12 September 2018

Facial recognition technology reconsidered

Its capabilities go way past catching terrorists.
Dystopia starts with 23.6 inches of toilet paper. That’s how much the dispensers at the entrance of the public restrooms at Beijing’s Temple of Heaven dole out in a program involving facial-recognition scanners—part of the president’s “Toilet Revolution,” which seeks to modernize public toilets. Want more? Forget it. If you go back to the scanner before nine minutes are up, it will recognize you and issue this terse refusal: “Please try again later.”

China is rife with face-scanning technology... When a camera mounted above one of 50 of the city’s busiest intersections detects a jaywalker, it snaps several photos and records a video of the violation. The photos appear on an overhead screen so the offender can see that he or she has been busted, then are cross-checked with the images in a regional police database. Within 20 minutes, snippets of the perp’s ID number and home address are displayed on the crosswalk screen... The system seems to be working: Since last May, the number of jaywalking violations at one of Jinan’s major intersections has plummeted from 200 a day to 20...

... in Beijing, customers stand in front of a screen, have their face scanned, and receive menu suggestions based on their age, sex, and facial expression...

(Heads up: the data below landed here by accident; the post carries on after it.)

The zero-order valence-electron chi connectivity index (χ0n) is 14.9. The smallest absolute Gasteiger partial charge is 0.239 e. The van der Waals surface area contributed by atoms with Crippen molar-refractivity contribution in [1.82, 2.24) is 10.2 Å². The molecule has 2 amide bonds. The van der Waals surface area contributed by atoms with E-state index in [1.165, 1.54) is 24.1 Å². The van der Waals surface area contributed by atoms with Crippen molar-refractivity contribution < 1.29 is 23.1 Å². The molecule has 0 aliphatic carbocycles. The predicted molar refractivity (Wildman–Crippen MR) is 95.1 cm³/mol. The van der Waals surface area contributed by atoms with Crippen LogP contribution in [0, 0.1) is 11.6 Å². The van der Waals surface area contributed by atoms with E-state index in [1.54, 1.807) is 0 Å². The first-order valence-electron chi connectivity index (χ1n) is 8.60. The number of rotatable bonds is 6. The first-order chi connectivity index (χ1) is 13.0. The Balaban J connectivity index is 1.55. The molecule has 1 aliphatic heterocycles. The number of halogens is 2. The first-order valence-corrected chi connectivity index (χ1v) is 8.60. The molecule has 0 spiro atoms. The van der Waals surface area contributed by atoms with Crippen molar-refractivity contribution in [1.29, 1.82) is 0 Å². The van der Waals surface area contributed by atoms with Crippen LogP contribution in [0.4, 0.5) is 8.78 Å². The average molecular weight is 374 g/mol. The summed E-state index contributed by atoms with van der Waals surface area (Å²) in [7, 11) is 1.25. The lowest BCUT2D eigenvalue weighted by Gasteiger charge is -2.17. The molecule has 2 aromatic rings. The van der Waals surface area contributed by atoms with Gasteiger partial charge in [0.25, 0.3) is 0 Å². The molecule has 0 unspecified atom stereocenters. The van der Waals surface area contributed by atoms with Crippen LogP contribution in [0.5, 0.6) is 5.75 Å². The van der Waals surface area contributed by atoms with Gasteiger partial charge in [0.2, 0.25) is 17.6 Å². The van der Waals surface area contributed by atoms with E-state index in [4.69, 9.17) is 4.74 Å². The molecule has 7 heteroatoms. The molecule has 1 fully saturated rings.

The technology’s veneer of convenience conceals a dark truth: Quietly and very rapidly, facial recognition has enabled China to become the world’s most advanced surveillance state. A hugely ambitious new government program called the “social credit system” aims to compile unprecedented data sets, including everything from bank-account numbers to court records to internet-search histories, for all Chinese citizens. Based on this information, each person could be assigned a numerical score, to which points might be added for good behavior like winning a community award, and deducted for bad actions like failure to pay a traffic fine. The goal of the program, as stated in government documents, is to “allow the trustworthy to roam everywhere under heaven while making it hard for the discredited to take a single step.”..

People in China don’t know 99.99 percent of what’s going on in terms of state surveillance,” she says. “Most people think they can say what they want and live freely without being monitored, but that’s largely an illusion.”
More at The Atlantic.


  1. It's pretty darn scary. Here (starting at around 8:30) is some more on the topic, as well as the associated "Social Credit System" they plan to introduce: https://www.youtube.com/watch?v=LPd8jEujXpw#t=8m30s (you can turn on English subtitles).

  2. Wasn't this the plot of one Black Mirror episode?

  3. Yes. Episode “Nosedive”.

  4. “Most people think they can say what they want and live freely without being monitored, but that’s largely an illusion“

    I think this is crucial for the people not to collapse in depression or revolt. Must probably entail effective and secret agency to take care of deviants.

    Endlessly chilling...


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